Grant Park Orchestra Offers Taste of Sophisticated Whimsy

July 17, 2010

Young families thronged to Millennium Park's Great Lawn as the Grant Park Orchestra performed whimsical works by Respighi, Britten and Brahms....the Grant Park Music Festival has engaged its mass audiences without forsaking creativity.

To riff on another classical music initiative that brings new faces to symphonic music in Chicago, Grant Park's show Friday evening might as well have been called "Take a Toddler to the Orchestra."

Young families thronged to Millennium Park's Great Lawn as the Grant Park Orchestra performed whimsical works by Ottorino Respighi, Benjamin Britten and Brahms. And this program -- which repeats tonight at 7:30 -- should be lauded for precisely what it isn't: namely, the usual collection of narrative-driven works (i.e. "Peter and the Wolf"), ubiquitous tunes, puppet shows and other visual gimmicks that presenters rely on to attract children to classical music.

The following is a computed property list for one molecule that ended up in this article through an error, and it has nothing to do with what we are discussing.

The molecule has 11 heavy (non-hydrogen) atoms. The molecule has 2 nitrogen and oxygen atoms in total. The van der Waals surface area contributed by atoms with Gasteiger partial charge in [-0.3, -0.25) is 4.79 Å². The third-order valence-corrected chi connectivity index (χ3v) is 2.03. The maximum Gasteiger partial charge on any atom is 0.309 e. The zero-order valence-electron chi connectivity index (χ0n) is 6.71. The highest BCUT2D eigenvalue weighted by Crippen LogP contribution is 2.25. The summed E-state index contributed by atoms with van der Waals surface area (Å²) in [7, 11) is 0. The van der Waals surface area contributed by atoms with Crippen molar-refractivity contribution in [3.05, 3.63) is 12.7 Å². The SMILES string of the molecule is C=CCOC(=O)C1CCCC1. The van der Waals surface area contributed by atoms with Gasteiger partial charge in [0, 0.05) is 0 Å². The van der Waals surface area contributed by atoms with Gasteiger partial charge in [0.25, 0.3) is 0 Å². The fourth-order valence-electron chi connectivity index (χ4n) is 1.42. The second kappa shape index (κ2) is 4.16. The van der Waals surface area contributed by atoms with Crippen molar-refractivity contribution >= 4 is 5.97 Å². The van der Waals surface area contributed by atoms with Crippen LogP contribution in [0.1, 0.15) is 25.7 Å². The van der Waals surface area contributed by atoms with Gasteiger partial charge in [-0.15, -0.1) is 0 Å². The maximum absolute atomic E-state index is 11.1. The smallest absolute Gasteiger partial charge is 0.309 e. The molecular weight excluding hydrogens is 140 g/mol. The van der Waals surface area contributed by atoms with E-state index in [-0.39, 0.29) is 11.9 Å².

Like so much else this summer, The Grant Park Music Festival has engaged its mass audiences without forsaking creativity.

Humidity was intense, but guest conductor Julian Kuerti knows something about toiling in the summer heat, given his work at Tanglewood since 2005 and his studies under longtime outdoor festival maestro James Levine.

The Canadian's direction was most bold and assured in the fairytale soundscapes of Respighi's one-act ballet score, La Boutique Fantasque ("The Fantastic Toy Shop"). Ever the collector and dissector of old music, Respighi patched together various fragments of Rossini's late manuscripts that had not seen publication in his lifetime. What results is a house of mirrors, with fanciful images twisted on their end for 45 playful minutes.

Kuerti and orchestra really let loose in the capricious Can-Can, and concertmaster Jeremy Black and principal cellist Walter Haman offered predictably excellent solos in the score's quieter passages.

Even Brahms's Haydn Variations, Op. 56a (1873) catered to impressionable young ears with its lulling rhythms and halcyon chords.

Bryant Manning, Chicago Sun-Times